Canon EF 50mm f/1.8 STM - Review / Test Report - Analysis
Lens Reviews - Canon EOS (Full Format)


The Canon EF 50mm f/1.8 STM produces a slight amount of barrel distortion. From a real world perspective this shouldn't be a big issue though.


Typical for most fast, full format lenses, the EF 50mm f/1.8 STM suffers from a rather extreme degree of vignetting (~2.6 EV) when used at its max. aperture setting. Unless you're after this effect, you will probably prefer to compensate this either via a camera setting or post-processing. The issue is at least somewhat improved at f/2.2 and much better at f/2.8. However, it takes f/4 till the vignetting is reaching a negligible degree.

MTF (resolution)

Classic 50mm primes tend to be rather soft at max. aperture setting but they get extremely sharp when stopped down to around f/4 or at least f/5.6. This is mostly true for EF 50mm f/1.8 STM as well. However, unlike its predecessor, it is actually very sharp in the image center at f/1.8. The corners/borders have a decent resolution but the contrast falls apart here. The quality increases continuously towards medium aperture settings. The center is already excellent at f/2.8 and there's also a lift in contrast in the outer image regions. The real boost occurs at f/4 with very good borders/corners. The sharpness is outstanding across the image frame at f/5.6. As usual diffraction has am impact beyond f/8 but f/11 remains perfectly usable.

There's a slight degree of field curvature which can have an impact at large aperture settings. The centering quality of the tested sample was good although not perfect.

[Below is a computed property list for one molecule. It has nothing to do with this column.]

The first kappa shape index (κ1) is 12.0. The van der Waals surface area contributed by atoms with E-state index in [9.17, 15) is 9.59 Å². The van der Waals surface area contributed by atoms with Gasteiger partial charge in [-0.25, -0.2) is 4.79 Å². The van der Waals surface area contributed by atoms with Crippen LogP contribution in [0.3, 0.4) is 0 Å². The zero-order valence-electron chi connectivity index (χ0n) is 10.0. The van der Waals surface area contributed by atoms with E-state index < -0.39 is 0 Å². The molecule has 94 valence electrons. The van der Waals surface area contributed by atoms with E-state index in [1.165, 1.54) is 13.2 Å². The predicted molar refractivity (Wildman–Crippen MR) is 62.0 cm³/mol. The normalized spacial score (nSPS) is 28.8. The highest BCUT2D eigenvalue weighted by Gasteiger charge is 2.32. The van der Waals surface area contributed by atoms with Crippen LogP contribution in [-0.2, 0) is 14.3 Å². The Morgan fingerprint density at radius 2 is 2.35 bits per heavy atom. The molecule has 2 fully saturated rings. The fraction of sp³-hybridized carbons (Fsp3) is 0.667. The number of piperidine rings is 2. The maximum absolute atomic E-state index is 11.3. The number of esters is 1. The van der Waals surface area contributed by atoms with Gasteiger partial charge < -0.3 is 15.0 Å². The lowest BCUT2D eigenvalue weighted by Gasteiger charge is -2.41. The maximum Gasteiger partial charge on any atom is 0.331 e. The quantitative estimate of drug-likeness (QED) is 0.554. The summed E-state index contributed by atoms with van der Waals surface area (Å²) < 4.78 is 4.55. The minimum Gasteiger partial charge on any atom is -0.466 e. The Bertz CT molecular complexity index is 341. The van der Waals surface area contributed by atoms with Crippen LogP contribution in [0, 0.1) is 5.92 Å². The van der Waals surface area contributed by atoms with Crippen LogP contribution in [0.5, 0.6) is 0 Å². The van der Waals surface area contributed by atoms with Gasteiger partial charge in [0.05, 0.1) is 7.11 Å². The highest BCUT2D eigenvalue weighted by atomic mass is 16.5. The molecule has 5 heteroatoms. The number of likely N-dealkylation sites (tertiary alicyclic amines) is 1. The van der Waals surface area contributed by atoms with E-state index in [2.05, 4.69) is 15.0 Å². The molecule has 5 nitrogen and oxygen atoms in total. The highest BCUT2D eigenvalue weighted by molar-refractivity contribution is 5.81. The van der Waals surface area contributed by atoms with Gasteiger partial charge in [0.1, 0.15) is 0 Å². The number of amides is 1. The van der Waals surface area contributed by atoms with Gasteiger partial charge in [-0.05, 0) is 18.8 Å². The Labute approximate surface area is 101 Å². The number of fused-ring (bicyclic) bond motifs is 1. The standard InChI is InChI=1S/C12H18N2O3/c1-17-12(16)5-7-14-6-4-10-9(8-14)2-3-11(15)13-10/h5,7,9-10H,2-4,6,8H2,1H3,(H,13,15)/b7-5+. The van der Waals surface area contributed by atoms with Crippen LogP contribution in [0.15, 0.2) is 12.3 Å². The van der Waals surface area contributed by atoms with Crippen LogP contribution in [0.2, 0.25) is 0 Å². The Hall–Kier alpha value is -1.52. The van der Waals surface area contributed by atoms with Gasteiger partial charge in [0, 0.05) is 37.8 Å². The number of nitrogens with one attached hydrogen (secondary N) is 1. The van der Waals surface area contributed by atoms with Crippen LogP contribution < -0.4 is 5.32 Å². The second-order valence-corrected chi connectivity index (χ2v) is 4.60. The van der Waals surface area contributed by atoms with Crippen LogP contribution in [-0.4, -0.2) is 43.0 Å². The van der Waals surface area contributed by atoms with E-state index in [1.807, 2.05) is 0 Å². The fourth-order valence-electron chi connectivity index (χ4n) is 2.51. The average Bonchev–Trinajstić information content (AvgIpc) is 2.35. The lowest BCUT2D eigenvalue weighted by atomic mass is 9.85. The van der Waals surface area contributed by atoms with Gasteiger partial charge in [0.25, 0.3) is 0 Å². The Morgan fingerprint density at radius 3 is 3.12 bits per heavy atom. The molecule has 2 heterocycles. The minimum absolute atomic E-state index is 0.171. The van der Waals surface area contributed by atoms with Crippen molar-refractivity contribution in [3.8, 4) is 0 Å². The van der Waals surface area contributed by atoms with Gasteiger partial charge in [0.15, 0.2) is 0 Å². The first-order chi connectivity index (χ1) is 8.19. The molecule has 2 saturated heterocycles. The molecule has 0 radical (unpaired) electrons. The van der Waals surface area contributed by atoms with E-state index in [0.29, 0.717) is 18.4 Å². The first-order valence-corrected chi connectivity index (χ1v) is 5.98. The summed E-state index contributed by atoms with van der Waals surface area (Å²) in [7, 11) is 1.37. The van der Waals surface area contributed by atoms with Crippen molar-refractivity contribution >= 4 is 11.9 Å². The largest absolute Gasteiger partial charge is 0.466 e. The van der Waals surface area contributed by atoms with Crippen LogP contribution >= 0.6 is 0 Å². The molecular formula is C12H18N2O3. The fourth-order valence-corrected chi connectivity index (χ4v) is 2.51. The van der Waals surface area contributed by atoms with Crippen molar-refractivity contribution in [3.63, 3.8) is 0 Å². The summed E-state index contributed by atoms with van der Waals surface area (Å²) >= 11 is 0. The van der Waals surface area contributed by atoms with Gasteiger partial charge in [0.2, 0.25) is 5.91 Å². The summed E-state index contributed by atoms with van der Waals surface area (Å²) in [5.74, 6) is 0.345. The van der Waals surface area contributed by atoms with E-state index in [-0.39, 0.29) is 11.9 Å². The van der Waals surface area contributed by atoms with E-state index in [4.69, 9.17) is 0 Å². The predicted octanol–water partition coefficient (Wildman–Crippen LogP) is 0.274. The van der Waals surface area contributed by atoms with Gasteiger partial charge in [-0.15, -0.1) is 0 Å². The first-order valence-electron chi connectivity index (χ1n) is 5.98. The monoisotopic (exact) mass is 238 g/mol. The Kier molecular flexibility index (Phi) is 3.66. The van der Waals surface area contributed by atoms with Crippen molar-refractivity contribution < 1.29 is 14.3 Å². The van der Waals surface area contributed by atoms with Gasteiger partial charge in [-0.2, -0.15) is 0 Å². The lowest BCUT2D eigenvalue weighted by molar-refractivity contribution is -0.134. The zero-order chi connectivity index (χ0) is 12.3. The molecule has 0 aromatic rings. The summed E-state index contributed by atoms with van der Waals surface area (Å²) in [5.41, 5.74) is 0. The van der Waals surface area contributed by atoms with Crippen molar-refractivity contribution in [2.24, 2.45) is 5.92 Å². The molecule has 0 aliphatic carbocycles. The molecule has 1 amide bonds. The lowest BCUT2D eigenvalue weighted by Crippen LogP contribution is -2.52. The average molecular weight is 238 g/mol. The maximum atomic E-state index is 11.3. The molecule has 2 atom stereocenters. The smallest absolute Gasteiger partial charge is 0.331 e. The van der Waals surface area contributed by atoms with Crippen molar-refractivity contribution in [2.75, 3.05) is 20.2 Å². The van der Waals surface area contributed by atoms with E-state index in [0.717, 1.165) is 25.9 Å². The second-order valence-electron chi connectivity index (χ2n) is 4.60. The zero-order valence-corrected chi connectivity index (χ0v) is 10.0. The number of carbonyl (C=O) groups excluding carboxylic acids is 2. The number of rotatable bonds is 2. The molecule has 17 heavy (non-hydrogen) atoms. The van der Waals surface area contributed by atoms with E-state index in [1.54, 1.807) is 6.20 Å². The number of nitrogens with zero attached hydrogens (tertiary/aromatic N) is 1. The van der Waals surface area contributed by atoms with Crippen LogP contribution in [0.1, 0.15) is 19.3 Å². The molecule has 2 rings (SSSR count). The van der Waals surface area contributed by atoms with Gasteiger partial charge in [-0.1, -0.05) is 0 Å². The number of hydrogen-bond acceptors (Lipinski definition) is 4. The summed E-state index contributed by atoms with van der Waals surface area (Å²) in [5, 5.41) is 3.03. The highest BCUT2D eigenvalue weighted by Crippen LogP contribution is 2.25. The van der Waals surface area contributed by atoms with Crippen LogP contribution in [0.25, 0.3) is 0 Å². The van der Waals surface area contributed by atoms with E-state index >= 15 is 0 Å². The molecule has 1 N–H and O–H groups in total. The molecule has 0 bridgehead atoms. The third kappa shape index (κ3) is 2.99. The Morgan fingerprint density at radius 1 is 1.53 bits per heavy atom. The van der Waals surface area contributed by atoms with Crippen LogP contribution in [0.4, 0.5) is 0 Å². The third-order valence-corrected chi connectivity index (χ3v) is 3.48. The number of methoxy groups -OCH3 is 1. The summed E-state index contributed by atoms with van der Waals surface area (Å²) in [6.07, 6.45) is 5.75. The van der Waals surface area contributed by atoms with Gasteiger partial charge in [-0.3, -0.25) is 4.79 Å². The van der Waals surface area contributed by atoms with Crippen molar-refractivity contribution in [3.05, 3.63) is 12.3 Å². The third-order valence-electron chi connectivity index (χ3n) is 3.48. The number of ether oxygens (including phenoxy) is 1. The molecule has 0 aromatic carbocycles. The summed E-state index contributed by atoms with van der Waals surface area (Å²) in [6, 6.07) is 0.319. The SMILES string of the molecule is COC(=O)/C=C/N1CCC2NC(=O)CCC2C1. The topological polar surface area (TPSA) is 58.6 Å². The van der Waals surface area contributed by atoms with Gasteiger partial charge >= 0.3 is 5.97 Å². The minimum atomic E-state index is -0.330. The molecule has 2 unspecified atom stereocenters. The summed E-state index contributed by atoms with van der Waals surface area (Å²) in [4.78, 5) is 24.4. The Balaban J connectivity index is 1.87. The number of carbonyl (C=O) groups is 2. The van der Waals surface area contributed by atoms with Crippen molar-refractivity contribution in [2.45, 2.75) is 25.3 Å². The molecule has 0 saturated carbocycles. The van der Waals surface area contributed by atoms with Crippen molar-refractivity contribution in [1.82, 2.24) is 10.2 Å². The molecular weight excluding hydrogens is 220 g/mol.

Please note that the MTF results are not directly comparable across the different systems!

Below is a simplified summary of the formal findings. The chart shows line widths per picture height (LW/PH) which can be taken as a measure for sharpness. If you want to know more about the MTF50 figures you may check out the corresponding Imatest Explanations

Chromatic Aberrations (CAs)

Chromatic aberrations (color shadows at harsh contrast transitions) are well controlled with an average pixel width of 0.5px or less at the image borders. This is nothing to worry about.


One of the primary usage scenarios for a large aperture lens is to separate the main subject from the background so the bokeh is of major significance. The Canon EF 50mm f/1.8 STM can certainly produce nicely blurred out-of-focus areas due to the sheer power of its large aperture. However, the technical quality of the bokeh in the critical focus transition zone is not a strength of the lens.

Both the back- and foreground blur looks a bit 'smeared' as you can see below. Edges are asymmetrically rendered. We've certainly seen better results that this one.

The rendition of out-of-focus highlights has been improved thanks to 7 circular aperture blades. However, improved doesn't necessarily mean perfect. Highlights outside of the dead image center show an outlining effect whereas the inner highlight zone is rendered smoothly. In the image corners (not shown), the circular shape deteriorates towards 'cat eyes' but this is a very common issue caused by vignetting. The outlining effect improves when stopping down and the highlights are more harmonious at f/2.8 and f/4. The circular aperture shape remains intact till f/2.8. At f/4 the disc shape is getting a little bit more edgy, more so beyond.

Bokeh Fringing

Bokeh fringing is a common issue with fast glass. As you can notice below the halos have different colors - magenta (red + blue) in front of the focus point and green beyond. Just like most other lenses in this class, the Canon shows some bokeh fringing at f/1.8. Stopping down reduces the issue but it remains visible at f/2.8 and it's pretty much gone from f/4 onward.

In addition, the series of images below also illustrate a slight focus shift towards the background when stopping down (residual spherical aberration).

Move the mouse cursor over the f-stop marks below to observe the respective LoCAs
f/1.8 f/2.8 f/4 f/5.6